Video Pre-Roll Rivals Targeted TV for your Ad Spend Dollars
We know that auto dealers have long relied on the emotionally engaging, brand-building capabilities of television to drive consumer interest. According to Kantar, automobile dealers spend more than $13 billion in measured media annually, with 50 to 60 percent of those dollars going to television.
On the other end of the spectrum, auto dealers have embraced the power of online video advertising to drive site traffic and provide greater measurability. Google’s 2011 Automotive Shopper Study ranked video as the number one advertising format, above all traditional and digital formats, to engage prospective car buyers. Comscore’s April 2012 online video rankings found that the average consumer watches over 21 hours of online video each month comprised of 299 different videos, and 20 percent of the videos watched are video ads. Statistically, virtually all online consumers watch videos each month, so it’s logical that online video—which marries the sight, sound, and motion of television with the addressability and accountability of digital media—has hit a sweet spot among auto dealers. For instance, Video Pre-Roll offers local dealers custom targeting via “hot spots” that use Polk data to identify market areas with the highest concentration of a given target (e.g. luxury car owners, or SUV drivers) and serve ads only to consumers within these market areas.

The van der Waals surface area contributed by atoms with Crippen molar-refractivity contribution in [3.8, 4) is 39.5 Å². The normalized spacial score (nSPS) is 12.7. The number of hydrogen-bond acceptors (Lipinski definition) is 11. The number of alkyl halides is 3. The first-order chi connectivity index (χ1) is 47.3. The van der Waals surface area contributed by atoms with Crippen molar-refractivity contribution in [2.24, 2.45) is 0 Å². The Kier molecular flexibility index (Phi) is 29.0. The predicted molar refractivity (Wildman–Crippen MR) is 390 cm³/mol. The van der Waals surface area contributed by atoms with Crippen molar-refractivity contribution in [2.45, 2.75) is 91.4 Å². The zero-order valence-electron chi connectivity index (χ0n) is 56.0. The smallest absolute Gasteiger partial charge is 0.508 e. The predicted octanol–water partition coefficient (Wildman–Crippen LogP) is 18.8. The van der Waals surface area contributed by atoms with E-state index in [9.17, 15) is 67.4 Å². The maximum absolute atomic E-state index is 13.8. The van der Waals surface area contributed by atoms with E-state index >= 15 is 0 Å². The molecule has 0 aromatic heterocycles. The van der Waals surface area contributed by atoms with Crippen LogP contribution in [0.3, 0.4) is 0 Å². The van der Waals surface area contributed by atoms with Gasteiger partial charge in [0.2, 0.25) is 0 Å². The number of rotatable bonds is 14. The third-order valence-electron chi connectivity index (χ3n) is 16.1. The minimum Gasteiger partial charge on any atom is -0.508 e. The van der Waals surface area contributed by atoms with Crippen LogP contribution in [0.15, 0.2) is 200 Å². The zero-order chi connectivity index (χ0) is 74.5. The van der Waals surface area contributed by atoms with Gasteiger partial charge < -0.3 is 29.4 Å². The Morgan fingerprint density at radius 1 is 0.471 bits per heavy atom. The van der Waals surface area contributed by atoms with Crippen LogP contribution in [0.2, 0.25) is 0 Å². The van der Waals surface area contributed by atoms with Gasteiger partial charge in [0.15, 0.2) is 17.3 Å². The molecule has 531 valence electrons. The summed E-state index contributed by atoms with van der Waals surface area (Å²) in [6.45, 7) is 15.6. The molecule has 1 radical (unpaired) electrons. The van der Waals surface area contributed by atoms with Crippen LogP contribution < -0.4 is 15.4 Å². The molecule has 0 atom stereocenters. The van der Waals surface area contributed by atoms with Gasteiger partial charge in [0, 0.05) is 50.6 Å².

One dealership using Video Pre-Roll to target local car buyers is Gunn Nissan, part of the Gunn Automotive Group (a Ward’s 100 dealer) located in San Antonio Texas. Tony Rhoades, executive director for the group, says “We use Video Pre-Roll to target local buyers while they are on their favourite national websites getting updates or information on news, sports, entertainment…etc. This differs from search engine optimization in that the prospective car buyer is forced to see a short video ad to get to their desired news video, sports video, or lifestyle video. This helps us build brand awareness and purchase intent like TV, but with a clickable video ad that can convert that prospect to a website lead.”
Gunn Nissan used short 15 to 30 second video ads targeting only local San Antonio buyers that were 18+ years old. These, non-skippable video ads targeted local residents visiting both local and national highly-trafficked websites (sports, news, entertainment, lifestyle, finance, technology, and shopping) such as MLB (Major League Baseball) as seen in the screenshot attached to this article. These short video ads play before the viewer sees a news video, sports video, or whatever video the car buyer was intending to see on the website.
Gunn Nissan’s video ads played 313,799 times over a 30 day period with 3,716 clicks on the video ads direct to the Gunn Nissan website. The cost per click was equal to the average of PPC (pay per click) for this target market and demographic, but with some additional benefits. First, the video ad gets played automatically whether the consumer wants to see it or not, unlike traditional static black and white text ads in PPC that don’t get seen unless you actually click the ad. Second (and separate from the direct video clicks) the full video ad got seen 82 percent of the time, which equals 234,058 full video plays, which is 15 times greater than standard PPC where your static black and white text ad only gets seen five percent of the time, when no one clicks your ad. Compared to a television only buy, the video campaign drove a 29 percent increase in site visits and a 36 percent increase in unique visits to the site.